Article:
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Residents Taking Operators Of Fly Ash Disposal Site To Court

PITTSBURGH (KDKA) -- Environmentalists call it "fly ash;" the power industry calls it "scrubber waste."

Regardless, residents of one Fayette County town say it's covering their yards and streets and causing serious health problems.

Every year, millions of tons of coal ash is offloaded from barges and trucked up to the hill for dumping at a sprawling disposal site in Fayette County.

Residents in nearby LaBelle say they've had enough.

"These are good, hardworking people that want to live their lives, and every time they turn around, there's a toxic dust cloud either in their intersection in their town or blowing onto their homes," said Lisa Graves-Marcucci, an environmentalist.

Concerned citizens met again this week; and on their behalf, a group called the Citizen's Coal Council is filling suit against the site's owner, Canistrell, saying they're contaminating the ground water and spreading coal waste dust over the community.

Canistell has not returned phone calls.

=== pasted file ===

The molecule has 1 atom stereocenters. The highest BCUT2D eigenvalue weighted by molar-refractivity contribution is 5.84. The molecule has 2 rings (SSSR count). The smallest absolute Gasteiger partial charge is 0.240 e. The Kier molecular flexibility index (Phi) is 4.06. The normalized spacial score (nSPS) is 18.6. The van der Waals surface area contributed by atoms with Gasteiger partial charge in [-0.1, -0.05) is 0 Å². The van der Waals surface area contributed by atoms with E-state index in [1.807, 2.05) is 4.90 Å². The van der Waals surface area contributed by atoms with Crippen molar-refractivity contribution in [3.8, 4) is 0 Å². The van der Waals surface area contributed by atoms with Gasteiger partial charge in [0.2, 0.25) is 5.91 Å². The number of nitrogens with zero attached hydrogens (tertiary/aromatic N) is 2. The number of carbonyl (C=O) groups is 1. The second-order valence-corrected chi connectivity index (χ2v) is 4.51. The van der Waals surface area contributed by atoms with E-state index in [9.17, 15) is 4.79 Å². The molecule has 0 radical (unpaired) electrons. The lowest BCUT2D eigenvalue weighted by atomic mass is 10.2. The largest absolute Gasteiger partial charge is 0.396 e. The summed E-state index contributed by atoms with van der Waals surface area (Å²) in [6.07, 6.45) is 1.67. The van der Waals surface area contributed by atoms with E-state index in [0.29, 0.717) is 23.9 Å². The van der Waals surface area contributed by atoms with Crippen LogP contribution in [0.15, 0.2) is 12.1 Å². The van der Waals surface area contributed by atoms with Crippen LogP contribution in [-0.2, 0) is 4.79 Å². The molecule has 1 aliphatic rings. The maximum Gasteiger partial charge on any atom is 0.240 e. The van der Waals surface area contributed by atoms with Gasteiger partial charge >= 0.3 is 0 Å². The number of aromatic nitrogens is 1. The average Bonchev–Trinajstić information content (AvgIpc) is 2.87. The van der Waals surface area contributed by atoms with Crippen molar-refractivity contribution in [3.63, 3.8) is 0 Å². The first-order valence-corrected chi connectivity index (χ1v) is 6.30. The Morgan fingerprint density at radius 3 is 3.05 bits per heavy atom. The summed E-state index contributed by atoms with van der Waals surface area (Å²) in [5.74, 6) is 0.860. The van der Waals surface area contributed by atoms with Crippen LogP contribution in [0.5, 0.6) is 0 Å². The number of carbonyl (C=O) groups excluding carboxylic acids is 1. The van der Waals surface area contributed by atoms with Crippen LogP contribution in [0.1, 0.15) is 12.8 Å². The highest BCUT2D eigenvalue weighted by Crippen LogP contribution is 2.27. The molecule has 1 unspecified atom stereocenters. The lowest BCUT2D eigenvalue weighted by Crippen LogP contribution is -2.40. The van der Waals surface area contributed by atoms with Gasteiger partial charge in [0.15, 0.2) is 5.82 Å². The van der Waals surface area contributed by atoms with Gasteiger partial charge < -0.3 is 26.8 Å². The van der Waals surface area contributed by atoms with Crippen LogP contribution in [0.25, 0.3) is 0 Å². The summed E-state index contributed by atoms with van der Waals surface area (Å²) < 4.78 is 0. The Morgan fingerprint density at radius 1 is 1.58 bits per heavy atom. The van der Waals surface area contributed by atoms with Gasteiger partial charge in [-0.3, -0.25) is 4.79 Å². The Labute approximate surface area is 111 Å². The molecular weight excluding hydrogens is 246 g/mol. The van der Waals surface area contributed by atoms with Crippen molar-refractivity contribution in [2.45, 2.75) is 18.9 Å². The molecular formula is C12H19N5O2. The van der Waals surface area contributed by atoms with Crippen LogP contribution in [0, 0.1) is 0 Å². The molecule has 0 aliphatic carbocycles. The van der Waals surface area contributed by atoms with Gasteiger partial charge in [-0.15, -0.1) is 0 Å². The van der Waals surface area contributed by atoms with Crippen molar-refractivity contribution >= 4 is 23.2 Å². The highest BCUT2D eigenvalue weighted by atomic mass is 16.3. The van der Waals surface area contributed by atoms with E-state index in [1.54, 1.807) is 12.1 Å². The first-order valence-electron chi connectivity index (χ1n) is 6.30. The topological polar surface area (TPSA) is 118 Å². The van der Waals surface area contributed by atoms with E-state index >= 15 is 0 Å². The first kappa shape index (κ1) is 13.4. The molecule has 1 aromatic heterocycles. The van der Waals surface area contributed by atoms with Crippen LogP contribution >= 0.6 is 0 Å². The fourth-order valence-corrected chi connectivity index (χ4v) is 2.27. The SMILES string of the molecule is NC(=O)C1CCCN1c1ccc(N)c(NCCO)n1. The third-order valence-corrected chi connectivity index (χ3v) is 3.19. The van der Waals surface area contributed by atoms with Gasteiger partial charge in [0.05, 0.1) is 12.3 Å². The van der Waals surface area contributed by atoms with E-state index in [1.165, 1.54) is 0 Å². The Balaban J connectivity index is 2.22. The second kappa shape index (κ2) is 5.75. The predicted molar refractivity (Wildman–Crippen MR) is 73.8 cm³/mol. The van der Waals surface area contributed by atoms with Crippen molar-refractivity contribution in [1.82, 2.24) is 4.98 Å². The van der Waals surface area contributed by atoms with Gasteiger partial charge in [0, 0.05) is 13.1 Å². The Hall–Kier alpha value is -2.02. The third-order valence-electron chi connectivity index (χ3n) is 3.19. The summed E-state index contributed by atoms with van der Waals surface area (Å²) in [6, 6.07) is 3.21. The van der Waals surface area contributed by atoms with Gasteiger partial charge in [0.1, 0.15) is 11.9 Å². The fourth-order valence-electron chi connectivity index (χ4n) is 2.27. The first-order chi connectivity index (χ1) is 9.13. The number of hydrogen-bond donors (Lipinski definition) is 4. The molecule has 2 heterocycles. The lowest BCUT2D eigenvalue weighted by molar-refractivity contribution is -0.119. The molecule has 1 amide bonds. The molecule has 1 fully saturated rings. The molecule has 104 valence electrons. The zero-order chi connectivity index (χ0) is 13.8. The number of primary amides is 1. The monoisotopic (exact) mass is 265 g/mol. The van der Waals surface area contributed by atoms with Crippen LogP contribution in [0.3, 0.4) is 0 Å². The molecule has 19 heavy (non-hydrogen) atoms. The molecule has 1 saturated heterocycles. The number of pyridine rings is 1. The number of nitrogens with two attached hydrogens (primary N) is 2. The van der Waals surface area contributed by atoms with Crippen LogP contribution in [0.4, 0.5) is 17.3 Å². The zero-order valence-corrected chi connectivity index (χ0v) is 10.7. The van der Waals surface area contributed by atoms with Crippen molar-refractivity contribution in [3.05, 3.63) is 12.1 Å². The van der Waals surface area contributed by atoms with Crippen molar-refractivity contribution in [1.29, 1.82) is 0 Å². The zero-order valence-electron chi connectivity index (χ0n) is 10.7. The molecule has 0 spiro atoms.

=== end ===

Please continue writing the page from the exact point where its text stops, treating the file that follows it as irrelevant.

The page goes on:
But the suit says the site should be lined to prevent chemical byproducts of the waste from leaching into the soil, and trucks hauling it should be covered with tarp to prevent the dust from blowing.

"What they really want is for someone to take these concerns seriously enough to actually enforce the instruments in place to protect them," said Marcucci.

The group wants to head off a plan by the First Energy Corporation to ship more coal ash from the Bruce Mansfield plant in Beaver County 96 miles down the Ohio and Mon Rivers to the dump.

"And to take an already problematic site and add millions of tons of ash is just complicating an already troublesome situation," Marcucci said.

This suit is only the first salvo in what promises to be a continuing battle over the coal ash dump with the ultimate aim of environmentalists to shut it down for good.

DEP Investigating Fly Ash Hauling (1/29/13)
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